Home » Ebook Borrowing/Lending, Libraries, Non-US » The Digital Paradox: How Copyright Laws Keep E-Books Locked Up

The Digital Paradox: How Copyright Laws Keep E-Books Locked Up

1 April 2014

From Spiegel Online:

Many publishing houses don’t allow their products to be lent out by digital libraries for fear of piracy. Articles and books by researchers are also affected. Readers are the ones who have to pay the price.

When the German author Johann Gottfried Seume took his famous “Stroll to Syracuse,” as he entitled his book about his nine-month walk to Sicily in 1802, he made sure to visit a number of local libraries along the way. At the time, it was often impossible to check out books. If you wanted to read them, you had to be mobile.

Today, the situation has come full circle. If a student in Freiburg wants to read the hard-copy version of a book from the university library in Basel, he or she can simply order it via an interlibrary loan. But if only an electronic version is available, interlibrary loans are generally not an option. The student has no choice but to climb into a train and head to Switzerland to read the book on a university computer.

It is a paradox: Books that traveled around the world via interlibrary loan in the 20th century paper era are safeguarded locally in the Internet age. Indeed, it is the sheer ease with which electronic publications can be sent around the world that is now resulting in their being locked up behind digital bars. The book doesn’t go to the reader, the reader comes to the book — just like in the 19th century.

Interlibrary loans were formalized in Prussia in 1893 with the “edict pertaining to lending.” But it doesn’t apply to the new electronic world. Today, publishing houses dictate their conditions to libraries, motivated by their justifiable fear of pirated copies. Unfortunately, it is honest readers who have to pay the price.

Many publishing houses don’t issue licenses for loaning out e-books: Influential German publishers such as Droemer Knaur, Kiepenheuer & Witsch, S. Fischer and Rowohlt, for example, are nowhere to be found on the German-language online lending library Onleihe. That means that important works such as the new definitive World War I study by Berlin-based political scientist Herfried Münkler cannot be checked out electronically. It is a situation that would be unimaginable in the world of paper.

. . . .

There are plenty of absurd examples. Franco Moretti, for example, an English professor at Stanford University, achieved renown with his study “Atlas of the European Novel.” But his research ends at the point when rigid copyright laws, which protect works for up to 70 years after the death of the author, present a roadblock. It is dangerous to scan more current works of literature, Moretti says. “The specter of copyright keeps (them) too protected for us to make inroads. Too bad!”

“Currently, copyright owners are often in a unique position of power,” says Hinte. “A reform and simplification of copyright laws is long overdue.”

In many cases, it is the readers themselves who, through their taxes, pay the university authors whose studies they are then unable to access. It is also likely that many professors themselves cannot even afford a subscription to the journal in which their work is published.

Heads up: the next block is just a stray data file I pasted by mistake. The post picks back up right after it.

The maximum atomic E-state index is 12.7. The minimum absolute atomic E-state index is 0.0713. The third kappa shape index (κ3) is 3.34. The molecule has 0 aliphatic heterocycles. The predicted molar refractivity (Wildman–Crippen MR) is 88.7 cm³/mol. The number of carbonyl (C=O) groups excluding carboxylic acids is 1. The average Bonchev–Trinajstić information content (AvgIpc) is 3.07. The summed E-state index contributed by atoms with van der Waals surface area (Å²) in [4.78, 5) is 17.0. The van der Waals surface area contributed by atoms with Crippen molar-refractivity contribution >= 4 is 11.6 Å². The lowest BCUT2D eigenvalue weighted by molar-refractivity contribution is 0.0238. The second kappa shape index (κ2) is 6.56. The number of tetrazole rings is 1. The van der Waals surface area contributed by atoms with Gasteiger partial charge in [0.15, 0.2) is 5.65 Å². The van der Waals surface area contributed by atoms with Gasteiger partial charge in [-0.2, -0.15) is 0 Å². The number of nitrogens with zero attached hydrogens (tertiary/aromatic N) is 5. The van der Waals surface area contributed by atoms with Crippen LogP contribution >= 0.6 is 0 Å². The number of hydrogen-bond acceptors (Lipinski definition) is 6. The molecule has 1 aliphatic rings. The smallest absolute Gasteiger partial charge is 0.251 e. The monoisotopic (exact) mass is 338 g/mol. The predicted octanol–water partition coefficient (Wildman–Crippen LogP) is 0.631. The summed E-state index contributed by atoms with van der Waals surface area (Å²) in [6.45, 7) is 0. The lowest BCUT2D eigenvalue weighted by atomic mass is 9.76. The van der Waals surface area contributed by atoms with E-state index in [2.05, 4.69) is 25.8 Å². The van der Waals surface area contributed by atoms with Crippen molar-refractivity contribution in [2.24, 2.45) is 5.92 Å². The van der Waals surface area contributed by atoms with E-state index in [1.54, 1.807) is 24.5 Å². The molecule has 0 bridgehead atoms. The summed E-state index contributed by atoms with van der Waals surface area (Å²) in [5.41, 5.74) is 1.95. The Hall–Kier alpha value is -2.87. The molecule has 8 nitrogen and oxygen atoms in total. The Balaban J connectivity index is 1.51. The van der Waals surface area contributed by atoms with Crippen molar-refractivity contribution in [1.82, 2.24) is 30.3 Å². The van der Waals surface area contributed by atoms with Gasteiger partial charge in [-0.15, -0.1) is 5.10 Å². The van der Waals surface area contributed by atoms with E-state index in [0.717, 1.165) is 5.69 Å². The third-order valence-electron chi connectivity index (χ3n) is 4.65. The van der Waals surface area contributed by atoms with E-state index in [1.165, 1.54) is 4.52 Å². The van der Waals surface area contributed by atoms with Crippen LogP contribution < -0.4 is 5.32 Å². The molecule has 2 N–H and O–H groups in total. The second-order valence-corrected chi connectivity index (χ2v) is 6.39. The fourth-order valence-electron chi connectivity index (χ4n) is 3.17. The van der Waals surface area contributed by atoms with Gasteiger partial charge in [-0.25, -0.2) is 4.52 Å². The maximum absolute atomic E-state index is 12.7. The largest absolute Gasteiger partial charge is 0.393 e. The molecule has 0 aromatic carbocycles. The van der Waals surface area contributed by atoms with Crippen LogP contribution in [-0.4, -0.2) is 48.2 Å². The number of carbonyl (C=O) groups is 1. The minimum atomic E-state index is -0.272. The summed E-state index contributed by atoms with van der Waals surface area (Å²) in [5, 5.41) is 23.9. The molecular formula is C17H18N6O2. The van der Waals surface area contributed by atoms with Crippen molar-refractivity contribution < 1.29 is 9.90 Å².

Link to the rest at Spiegel Online and thanks to Peter for the tip.

Ebook Borrowing/Lending, Libraries, Non-US

6 Comments to “The Digital Paradox: How Copyright Laws Keep E-Books Locked Up”

  1. Of course, the modern student in Freiburg doesn’t take the train to Switzerland in order to read an e-book, because that’s ridiculous. Instead he heads onto the internet and easily finds, downloads, and reads a pirated version.

    Chances are he would have been happy to buy a cheap version, or to check it out from the library and never would have thought about pirating either version (making it available for others). But the hassle and expense thrown up by the publishers to safeguard their book has created another of those pirates they fear so much.

    Ah, self-fulfilling prophecies.

  2. Currently, copyright owners are often in a unique position of power

    It’s just totally a shame that, so often, the owners of the copyright are the corporations who published the work, rather than the authors of it.

  3. This seems to be more about publishers than copyright.

  4. Copyright law is frelled up. Has been since the Bourne Convention. Why would anyone let their law be written by a Frenchman — who was not a lawyer — anyway?

    The constitutional purpose of copyright is different from the French droit d’auteur.

    Maybe I should set up a site in Laos. Laos has no copyright.

    • Would that be the Berne Convention?

      Imagining a Bourne Convention as Ludlum might would be an entirely different matter. 🙂

  5. “If a student in Freiburg wants to read the hard-copy version of a book from the university library in Basel, he or she can simply order it via an interlibrary loan. But if only an electronic version is available, interlibrary loans are generally not an option.”

    How many of the books in question have “only” an electronic version? Surely they must have scanned it in the first place?

    If it’s a more recent publication that was only published electronically the author could easily POD if the author/publisher wanted it to be distributed amongst libraries.

    “Copyright laws often lead to “delightful absurdities,” says Müller. If, for example, he wants to read an essay from an American library via interlibrary loan, “they will print it out on paper and send it over by fax — and I will then scan it into our computers here.””

    More like “delightful stupidities”. Why wouldn’t he just read the fax…

    Ultimately nothing of the problem described has anything to do with copyright laws, and everything to do with DRM and licensing issues.

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